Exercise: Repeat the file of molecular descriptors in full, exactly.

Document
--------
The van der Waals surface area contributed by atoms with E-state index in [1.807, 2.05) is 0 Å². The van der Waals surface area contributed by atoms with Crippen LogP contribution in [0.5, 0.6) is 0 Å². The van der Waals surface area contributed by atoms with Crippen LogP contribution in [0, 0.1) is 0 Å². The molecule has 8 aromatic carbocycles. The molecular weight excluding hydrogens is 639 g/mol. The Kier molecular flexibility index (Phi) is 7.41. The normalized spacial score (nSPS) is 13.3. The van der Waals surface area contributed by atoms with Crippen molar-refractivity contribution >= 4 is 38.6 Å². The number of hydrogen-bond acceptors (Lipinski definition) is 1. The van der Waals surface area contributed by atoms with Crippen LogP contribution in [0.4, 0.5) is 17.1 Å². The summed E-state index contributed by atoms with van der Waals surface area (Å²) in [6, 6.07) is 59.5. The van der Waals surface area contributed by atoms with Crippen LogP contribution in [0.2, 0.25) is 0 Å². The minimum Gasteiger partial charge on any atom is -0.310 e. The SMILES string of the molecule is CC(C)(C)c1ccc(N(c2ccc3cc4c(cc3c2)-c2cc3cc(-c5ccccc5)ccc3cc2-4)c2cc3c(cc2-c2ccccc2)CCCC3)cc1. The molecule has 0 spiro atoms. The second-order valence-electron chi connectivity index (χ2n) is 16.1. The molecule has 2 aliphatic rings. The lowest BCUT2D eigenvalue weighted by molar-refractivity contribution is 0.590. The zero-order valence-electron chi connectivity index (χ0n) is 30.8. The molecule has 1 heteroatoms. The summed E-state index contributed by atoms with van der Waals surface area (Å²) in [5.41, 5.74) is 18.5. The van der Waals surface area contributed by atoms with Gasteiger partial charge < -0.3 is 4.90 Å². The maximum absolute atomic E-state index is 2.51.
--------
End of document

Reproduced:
The van der Waals surface area contributed by atoms with E-state index in [1.807, 2.05) is 0 Å². The van der Waals surface area contributed by atoms with Crippen LogP contribution in [0.5, 0.6) is 0 Å². The van der Waals surface area contributed by atoms with Crippen LogP contribution in [0, 0.1) is 0 Å². The molecule has 8 aromatic carbocycles. The molecular weight excluding hydrogens is 639 g/mol. The Kier molecular flexibility index (Phi) is 7.41. The normalized spacial score (nSPS) is 13.3. The van der Waals surface area contributed by atoms with Crippen molar-refractivity contribution >= 4 is 38.6 Å². The number of hydrogen-bond acceptors (Lipinski definition) is 1. The van der Waals surface area contributed by atoms with Crippen LogP contribution in [0.4, 0.5) is 17.1 Å². The summed E-state index contributed by atoms with van der Waals surface area (Å²) in [6, 6.07) is 59.5. The van der Waals surface area contributed by atoms with Crippen LogP contribution in [0.2, 0.25) is 0 Å². The minimum Gasteiger partial charge on any atom is -0.310 e. The SMILES string of the molecule is CC(C)(C)c1ccc(N(c2ccc3cc4c(cc3c2)-c2cc3cc(-c5ccccc5)ccc3cc2-4)c2cc3c(cc2-c2ccccc2)CCCC3)cc1. The molecule has 0 spiro atoms. The second-order valence-electron chi connectivity index (χ2n) is 16.1. The molecule has 2 aliphatic rings. The lowest BCUT2D eigenvalue weighted by molar-refractivity contribution is 0.590. The zero-order valence-electron chi connectivity index (χ0n) is 30.8. The molecule has 1 heteroatoms. The summed E-state index contributed by atoms with van der Waals surface area (Å²) in [5.41, 5.74) is 18.5. The van der Waals surface area contributed by atoms with Gasteiger partial charge < -0.3 is 4.90 Å². The maximum absolute atomic E-state index is 2.51.